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Individual Research Task - 'The Simpsons'.

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Yr 10 - Satire Task 2 Individual Research Task This episode of 'The Simpsons', 'The Fat and the Furriest' was about Homer and a giant Grizzly bear. When Homer is caught on tape running away from a large bear at the town dump, he becomes the laughingstock of Springfield. Determined to win his dignity back, Homer devises a bear-proof suit that will protect him once he returns to the wild to hunt down the bear. When he confronts the beast, he realizes the bear is only upset because he's been tagged with a painful tracking device. Homer reverses course and helps bring the bear to safety. 'The Fat and the Furriest' satirises many different issues about social, political and cultural things. In the beginning after the theme song they show the family getting onto and sitting on the couch. There are hundreds of different ways that the characters manage to do this. In this particular episode, they show Homer walking down a hallway by himself, through many, high security metal doors with a telephone booth at the end, which then drops him onto the couch with the rest of the family. This is the same beginning (with theme song) ...read more.


No one wants to look like they aren't 'in with the times', they care a lot about their image and how society sees them. There are many satirical techniques that are used to make fun of these issues and satirise them. One of the most frequent satirical techniques used throughout this episode and most Simpsons episodes is Irony. An example of this is when Homer is trying to get the hunter off their track by chucking away the tracking device that he is following: Homer: The hunter has become the hunter. He must be following this thing (tracking device). Well I'm gonna make sure it never harms another living creature! (throws tracking device is pond, fish and diver surface after dying from electrical charges put out by tracking device) This is a form of irony because Homer throws the tracking device into the pond because he didn't want it to hurt another living thing anymore. But instead he killed every fish in that pond as well as a diver who was exploring the pond. Another satirical technique used in this episode is a parody. This was when Homer had created a huge 85 pound ball of deep fried fairy floss and caramel. ...read more.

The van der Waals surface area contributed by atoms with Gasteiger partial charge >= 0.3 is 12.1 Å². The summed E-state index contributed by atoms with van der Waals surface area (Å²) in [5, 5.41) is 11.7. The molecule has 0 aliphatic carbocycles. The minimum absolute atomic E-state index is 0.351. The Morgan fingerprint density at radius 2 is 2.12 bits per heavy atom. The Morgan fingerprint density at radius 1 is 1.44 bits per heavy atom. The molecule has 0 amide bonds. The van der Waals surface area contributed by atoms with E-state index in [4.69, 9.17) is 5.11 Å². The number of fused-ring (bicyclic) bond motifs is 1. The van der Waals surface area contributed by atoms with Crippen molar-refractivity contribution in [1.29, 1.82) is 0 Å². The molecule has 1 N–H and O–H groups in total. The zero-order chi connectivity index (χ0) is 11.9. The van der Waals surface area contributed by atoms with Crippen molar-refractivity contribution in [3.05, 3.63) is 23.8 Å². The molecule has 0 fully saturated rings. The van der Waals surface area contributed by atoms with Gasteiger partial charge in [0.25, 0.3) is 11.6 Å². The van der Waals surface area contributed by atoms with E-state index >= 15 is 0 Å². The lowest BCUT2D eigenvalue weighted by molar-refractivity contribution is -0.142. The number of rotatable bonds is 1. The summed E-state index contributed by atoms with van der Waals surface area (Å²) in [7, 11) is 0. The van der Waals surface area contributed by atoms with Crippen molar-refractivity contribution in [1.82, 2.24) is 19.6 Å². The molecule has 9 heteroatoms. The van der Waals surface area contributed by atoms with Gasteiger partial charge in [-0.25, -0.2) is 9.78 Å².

But in other episodes of the show, political and cultural contexts are both satirised. For example, when President George Bush moves in next door to the Simpsons, or the many times where Mayor Quimby does things wrong. Examples of cultural context is the episode where Apu talks about how he came to America and the episode where Springfield has a referendum, 'Preposition 24' about whether refugees should be allowed to stay in Springfield. There are many other episodes and scenes where the show satirises social, political or cultural context. The effectiveness of all this satirising must be great because 'The Simpsons' is aired in many countries and languages throughout the world. It has being running on TV for around 15 years and has created 15 seasons and there are still many more episodes still to come in the future. I think that 'The Simpsons' is a great TV show that satirises many things to do with social, political and cultural contexts. The many techniques and characters used to make fun of this issue make the show a great laugh and very fun to watch. This very episode, 'The Fat and the Furriest' was one of the funniest yet, and featured some very good laughs o get your attention. I'm sure that for years to come, 'The Simpsons' will continue to amaze us and make us all laugh. ...read more.

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